Morning Ethics Warm-Up, 6/22/18: Boy, Am I Ever In A Bad Mood This Morning…

Good morning.


1. The TIME “Welcome to America” cover.  This is probably worthy of a full post, but I’m really sick of this topic, and losing respect for so many previously sane and reasonable people who have become blathering “Think of the children!” zombies that I want to spit.

TIME, that dying, irrelevant, completely left-biased news magazine, grabbed one last moment in the sun with this cover:

It nicely symbolizes the media dishonesty and public manipulation regarding the border mob of children, with or without parents. I assumed that the cover was symbolic art: obviously this stand-off never occurred. But TIME used a photo of a real Honduran girl who we were told in other media reports and viral social media rants was crying because she had been separated from her mother when mom was arrested for trying to enter the country illegally. As CBS reported today, though, the little girl was really crying because her mother was apprehended at eleven o’clock at night crossing illegally into the US, the tot was tired and thirsty. She was never separated from her mother at all. Here’s the original photo:

Perfect. Fake news, through and through. If TIME wanted to make a symbolic image, the magazine was obligated to either make it clear that it was art only. Using a photo that had already been falsely represented in the news media to represent exactly what it had been falsely claimed to represent advanced a lie. Here is the original photo:

The Daily Mail got  this part of the story  from the girl’s father:

Denis Javier Varela Hernandez, 32, said that he had not heard from his wife Sandra, 32, who was with his two-year-old daughter Yanela Denise, for nearly three weeks until he saw the image of them being apprehended in Texas.

In an exclusive interview with, Hernandez, who lives in Puerto Cortes, Honduras, says that he was told yesterday that his wife and child are being detained at a family residential center in Texas but are together and are doing ‘fine.’ …

He revealed that his wife had previously mentioned her wish to go to the United States for a ‘better future’ but did not tell him nor any of their family members that she was planning to make the trek.

“I didn’t support it. I asked her, why? Why would she want to put our little girl through that? But it was her decision at the end of the day….‘I don’t have any resentment for my wife, but I do think it was irresponsible of her to take the baby with her in her arms because we don’t know what could happen.”

2. Charles Krauthammer. Unfortunately, this is what I will most remember about the conservative columnist and commentator who died yesterday. After the first Republican candidates debate, the one in which Megyn Kelly called out Donald Trump on his habitual misogyny, Krauthammer, today being lauded for his brilliance and perception, stated unequivocally that Trump had proved himself “not ready for prime time,” and that hos poor performance in the debate had effectively ended his candidacy.

And I agreed with him.

3.  I truly am in a rotten mood this morning, and this is probably part of the reason why: From the New York Post:

In the nearly four years since Eric Garner was killed in a struggle with an NYPD officer across the street from the park, locals claim the area has gone to the wolves, with cops hesitant to lay down the law at the risk of igniting another firestorm.

“Guys are not going to risk their jobs anymore,” said one high-ranking law enforcement source familiar with the precinct. “We’ll just let you have that area.”

The same phenomenon is underway in Baltimore, after the city’s attorney tried to convict six police officers in the death of Freddie Gray without evidence, and in many other communities as well. Garner, you recall, died in an accident after excessive force was used on him by several officers when he resisted arrest. Nonetheless, his demise has been termed a murder by Black Lives Matter and others. Police, quite reasonably, have determined that pro-active police work isn’t worth the risk, and law-breakers are taking advantage. This sequence—a serious societal problem, government efforts to address it, negative focus on the entire effort based on individual examples where enforcement has been mishandled, biased and emotional reporting by the news media, public backlash and ultimate capitulation to the conduct by politicians, is becoming a primary engine of societal rot.We will end up with nationally legalized pot, and eventually other recreational and more addictive drugs, along with the inevitable ruination of lives, family and business that adding more destructive legal drugs to the scourges of nicotine and alcohol, because of the same process. We will have unrestrained illegal immigration because, as with drugs, the law-breakers are in the process of being romanticized as victims, and those attempting to enforce the law demonized as villains. The device aims at the inattentive, the emotional, the sentimental and the ideological and the ignorant, and that is apparently a sufficient majority to destroy societal values, common sense, and the rule of law.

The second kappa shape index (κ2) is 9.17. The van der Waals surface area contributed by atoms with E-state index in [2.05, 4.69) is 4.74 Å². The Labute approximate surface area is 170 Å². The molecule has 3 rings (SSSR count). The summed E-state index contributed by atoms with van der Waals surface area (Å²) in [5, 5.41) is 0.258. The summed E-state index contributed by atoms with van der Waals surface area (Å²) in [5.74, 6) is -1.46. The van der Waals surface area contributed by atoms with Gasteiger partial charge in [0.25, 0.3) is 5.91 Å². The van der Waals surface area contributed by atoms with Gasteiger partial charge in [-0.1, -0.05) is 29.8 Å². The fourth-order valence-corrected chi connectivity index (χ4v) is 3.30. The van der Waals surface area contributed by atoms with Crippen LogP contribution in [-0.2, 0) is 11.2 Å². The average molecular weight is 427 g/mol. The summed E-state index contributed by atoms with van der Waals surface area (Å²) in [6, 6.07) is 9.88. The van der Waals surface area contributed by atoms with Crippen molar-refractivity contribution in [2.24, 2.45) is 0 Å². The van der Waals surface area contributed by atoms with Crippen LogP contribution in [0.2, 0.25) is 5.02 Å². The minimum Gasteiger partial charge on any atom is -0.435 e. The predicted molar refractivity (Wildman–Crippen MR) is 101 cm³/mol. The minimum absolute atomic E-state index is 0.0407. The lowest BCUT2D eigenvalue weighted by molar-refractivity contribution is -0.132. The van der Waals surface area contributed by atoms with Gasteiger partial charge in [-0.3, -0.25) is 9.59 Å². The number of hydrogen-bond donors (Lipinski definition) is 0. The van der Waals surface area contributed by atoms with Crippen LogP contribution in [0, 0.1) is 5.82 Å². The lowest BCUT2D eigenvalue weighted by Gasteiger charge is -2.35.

Yeah, I’m pretty sure this is why I’m in a rotten mood…

4. Meanwhile, back in my home town, erasing Tom Yawkey wasn’t enough…Now some activists are agitating to change the name of Boston’s famous Faneuil Hall, one of the most important landmarks in the city. Why? Oh, come on, guess.  Faneuil, whatever his first name was, was a slave=trader, among other things. I lived in Boston until I was 25, and spent many hours in and around Faneuil Hall, and never thought about or cared who the landmark was named after, because after a couple of centuries it doesn’t matter. Faneuil is now the name of a place. What matters is that this place was a cradle of the American revolution and the abolitionist movement. Built and named in 1742, the Hall was a meeting place for colonists before and during the Revolution, and later was a gathering place for others seeking societal change, including abolitionists and women’s rights activist.  To this day it is a site for political and civic events.